Chinese threat to invade Taiwan 'closer than most think': U.S. admiral
ROC Central News Agency
03/24/2021 04:46 PM
Washington, March 23 (CNA) The threat of a Chinese invasion of Taiwan is "much closer to us than most think," Admiral John Aquilino, who has been nominated to lead the U.S. Indo-Pacific Command, told senators Tuesday.
Aquilino made the comments at his nomination hearing held by the Senate Armed Services Committee, in response to questions by Senator Tom Cotton.
Cotton asked Aquilino whether he agreed with the outgoing head of the U.S. Indo-Pacific Command Admiral Philip Davidson, who told senators in early March that China's threats toward Taiwan could manifest in action in the next six years.
Aquilino responded by saying that there are "many numbers out there" that span "from today to 2045," although he believes that "this problem is much closer to us than most think."
Asked why Beijing has such a strong desire to annex Taiwan, Aquilino said that China's leaders view the issue as "their number one priority" and see it as critical to the "rejuvenation of the Chinese Communist Party."
From a military and strategic standpoint, a conflict over Taiwan could potentially impact two-thirds of the world's trade and damage U.S. relations with its allies, Aquilino said.
Aquilino also said during the hearing that "the most dangerous concern is that of military force against Taiwan."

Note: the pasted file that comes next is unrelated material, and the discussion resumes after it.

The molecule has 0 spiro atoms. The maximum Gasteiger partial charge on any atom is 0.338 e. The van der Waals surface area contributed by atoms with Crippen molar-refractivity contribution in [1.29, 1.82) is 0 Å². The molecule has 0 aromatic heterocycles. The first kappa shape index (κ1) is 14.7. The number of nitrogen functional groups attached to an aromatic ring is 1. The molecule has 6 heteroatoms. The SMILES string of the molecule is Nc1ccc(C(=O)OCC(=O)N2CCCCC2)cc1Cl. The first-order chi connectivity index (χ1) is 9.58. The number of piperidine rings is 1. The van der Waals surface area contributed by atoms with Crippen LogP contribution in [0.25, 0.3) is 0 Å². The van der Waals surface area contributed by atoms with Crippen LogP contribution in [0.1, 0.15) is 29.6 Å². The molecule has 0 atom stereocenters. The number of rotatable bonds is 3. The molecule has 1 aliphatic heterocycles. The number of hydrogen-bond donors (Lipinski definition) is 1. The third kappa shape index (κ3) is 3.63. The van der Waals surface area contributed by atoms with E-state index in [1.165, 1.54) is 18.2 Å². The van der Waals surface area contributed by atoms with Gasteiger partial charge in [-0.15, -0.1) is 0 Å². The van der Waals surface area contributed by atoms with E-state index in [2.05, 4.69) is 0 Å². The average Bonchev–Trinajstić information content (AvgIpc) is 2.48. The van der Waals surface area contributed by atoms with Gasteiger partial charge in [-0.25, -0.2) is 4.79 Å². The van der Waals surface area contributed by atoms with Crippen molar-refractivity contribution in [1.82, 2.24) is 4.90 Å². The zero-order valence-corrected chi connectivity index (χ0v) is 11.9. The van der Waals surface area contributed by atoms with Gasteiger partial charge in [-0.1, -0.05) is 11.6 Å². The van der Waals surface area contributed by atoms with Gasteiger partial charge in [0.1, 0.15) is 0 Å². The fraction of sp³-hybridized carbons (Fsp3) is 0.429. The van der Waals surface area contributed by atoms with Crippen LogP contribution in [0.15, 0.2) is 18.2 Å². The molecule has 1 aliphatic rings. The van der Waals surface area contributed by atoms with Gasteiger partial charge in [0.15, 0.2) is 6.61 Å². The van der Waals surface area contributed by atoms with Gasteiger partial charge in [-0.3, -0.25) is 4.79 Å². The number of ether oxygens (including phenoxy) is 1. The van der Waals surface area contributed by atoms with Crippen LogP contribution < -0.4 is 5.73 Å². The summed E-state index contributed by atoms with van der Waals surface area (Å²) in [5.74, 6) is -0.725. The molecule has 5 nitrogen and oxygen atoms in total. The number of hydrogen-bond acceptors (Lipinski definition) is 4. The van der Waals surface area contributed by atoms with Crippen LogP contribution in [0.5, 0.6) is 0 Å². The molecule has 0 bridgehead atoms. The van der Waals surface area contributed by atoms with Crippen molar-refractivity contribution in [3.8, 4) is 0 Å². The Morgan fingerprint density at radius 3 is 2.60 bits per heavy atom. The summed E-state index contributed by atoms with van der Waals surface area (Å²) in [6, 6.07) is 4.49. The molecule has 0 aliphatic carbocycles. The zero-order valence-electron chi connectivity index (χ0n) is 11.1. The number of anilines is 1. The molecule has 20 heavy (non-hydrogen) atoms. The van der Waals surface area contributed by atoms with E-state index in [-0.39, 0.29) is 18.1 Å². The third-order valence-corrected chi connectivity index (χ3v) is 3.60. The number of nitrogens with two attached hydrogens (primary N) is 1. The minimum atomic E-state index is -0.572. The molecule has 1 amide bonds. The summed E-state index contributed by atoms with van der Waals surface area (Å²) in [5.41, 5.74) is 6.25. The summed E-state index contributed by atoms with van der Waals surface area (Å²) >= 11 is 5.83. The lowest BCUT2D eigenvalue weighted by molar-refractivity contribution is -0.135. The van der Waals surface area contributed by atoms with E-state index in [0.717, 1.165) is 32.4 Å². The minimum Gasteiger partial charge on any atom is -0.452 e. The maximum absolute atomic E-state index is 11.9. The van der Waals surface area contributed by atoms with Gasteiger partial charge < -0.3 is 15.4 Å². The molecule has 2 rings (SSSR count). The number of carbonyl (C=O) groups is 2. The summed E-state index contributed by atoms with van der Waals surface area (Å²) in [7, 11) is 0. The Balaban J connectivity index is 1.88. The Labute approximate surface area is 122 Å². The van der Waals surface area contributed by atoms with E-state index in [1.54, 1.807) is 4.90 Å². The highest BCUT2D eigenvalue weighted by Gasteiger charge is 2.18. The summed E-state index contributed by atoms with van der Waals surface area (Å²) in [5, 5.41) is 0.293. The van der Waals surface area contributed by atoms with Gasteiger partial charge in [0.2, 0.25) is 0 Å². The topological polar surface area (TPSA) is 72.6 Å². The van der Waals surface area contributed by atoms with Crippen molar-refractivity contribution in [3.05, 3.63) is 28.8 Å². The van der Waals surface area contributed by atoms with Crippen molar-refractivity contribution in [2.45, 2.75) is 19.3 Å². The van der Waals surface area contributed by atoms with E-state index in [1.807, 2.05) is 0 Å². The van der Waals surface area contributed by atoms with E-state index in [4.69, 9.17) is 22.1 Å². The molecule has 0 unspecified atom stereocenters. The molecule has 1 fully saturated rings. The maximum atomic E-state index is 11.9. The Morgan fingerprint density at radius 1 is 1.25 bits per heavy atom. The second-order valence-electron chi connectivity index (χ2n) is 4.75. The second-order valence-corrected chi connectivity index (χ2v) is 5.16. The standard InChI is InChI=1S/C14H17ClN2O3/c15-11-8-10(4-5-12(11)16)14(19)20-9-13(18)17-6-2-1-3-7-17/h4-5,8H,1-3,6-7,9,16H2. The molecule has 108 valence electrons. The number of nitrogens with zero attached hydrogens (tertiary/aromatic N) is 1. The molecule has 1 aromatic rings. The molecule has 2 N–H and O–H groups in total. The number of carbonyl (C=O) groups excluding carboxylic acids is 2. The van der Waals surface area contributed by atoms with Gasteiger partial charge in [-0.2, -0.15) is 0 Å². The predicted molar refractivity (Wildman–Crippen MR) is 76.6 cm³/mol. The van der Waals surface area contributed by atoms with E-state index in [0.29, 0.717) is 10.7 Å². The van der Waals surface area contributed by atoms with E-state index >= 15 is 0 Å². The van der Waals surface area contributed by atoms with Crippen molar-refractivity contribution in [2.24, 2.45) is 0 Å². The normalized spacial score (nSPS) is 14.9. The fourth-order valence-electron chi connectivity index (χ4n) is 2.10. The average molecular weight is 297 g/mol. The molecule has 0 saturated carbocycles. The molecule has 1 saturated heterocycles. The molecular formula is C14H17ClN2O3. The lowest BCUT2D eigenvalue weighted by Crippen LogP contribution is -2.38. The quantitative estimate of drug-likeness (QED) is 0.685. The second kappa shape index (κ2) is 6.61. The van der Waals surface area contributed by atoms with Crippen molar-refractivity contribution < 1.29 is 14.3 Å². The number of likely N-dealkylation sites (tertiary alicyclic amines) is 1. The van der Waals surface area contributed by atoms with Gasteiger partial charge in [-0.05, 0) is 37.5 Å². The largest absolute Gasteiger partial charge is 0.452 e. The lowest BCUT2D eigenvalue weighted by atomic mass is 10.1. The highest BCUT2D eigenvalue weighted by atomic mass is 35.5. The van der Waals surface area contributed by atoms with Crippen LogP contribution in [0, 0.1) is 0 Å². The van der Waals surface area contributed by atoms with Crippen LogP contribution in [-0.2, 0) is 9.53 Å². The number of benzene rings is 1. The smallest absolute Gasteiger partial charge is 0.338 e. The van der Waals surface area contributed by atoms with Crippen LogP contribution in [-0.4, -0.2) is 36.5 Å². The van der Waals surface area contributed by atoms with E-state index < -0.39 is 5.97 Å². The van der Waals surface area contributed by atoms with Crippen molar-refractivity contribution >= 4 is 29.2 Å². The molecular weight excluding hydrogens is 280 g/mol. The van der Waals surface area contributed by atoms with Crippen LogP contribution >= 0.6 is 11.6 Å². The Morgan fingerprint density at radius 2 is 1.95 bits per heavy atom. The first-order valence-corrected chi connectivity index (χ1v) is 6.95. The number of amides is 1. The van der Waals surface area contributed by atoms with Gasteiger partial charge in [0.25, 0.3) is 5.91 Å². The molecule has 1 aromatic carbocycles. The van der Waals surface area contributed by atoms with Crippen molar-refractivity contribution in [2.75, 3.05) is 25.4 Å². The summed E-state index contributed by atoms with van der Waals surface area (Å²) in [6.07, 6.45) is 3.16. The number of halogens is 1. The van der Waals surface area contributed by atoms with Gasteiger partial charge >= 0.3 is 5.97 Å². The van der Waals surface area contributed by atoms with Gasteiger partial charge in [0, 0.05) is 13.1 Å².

To combat that, the U.S. should have forces in the region that are able to respond quickly and work with nations with common values, he said.
In his written testimony to the committee, Aquilino said that China's military threat to Taiwan is increasing.
"The People's Liberation Army continues to field a broad array of advanced weapons and systems as part of ongoing force modernization specifically intended to achieve decisive overmatch against Taiwan," he wrote.
If he is confirmed, Aquilino said the Indo-Pacific command will continue to advise Taiwan "through security cooperation and foreign military sales in accordance with the Taiwan Relations Act."
On the subject of Taiwan's military, Aquilino said that he was encouraged by "its continued funding of foreign and indigenous acquisition programs, as well as near-term training and readiness."
He advised Taiwan to "prioritize the acquisition of asymmetric systems that are highly mobile, easily distributed and lethal to enable Taiwan to defend itself against attack."
(By Chiang Chin-yeh and Chiang Yi-ching)
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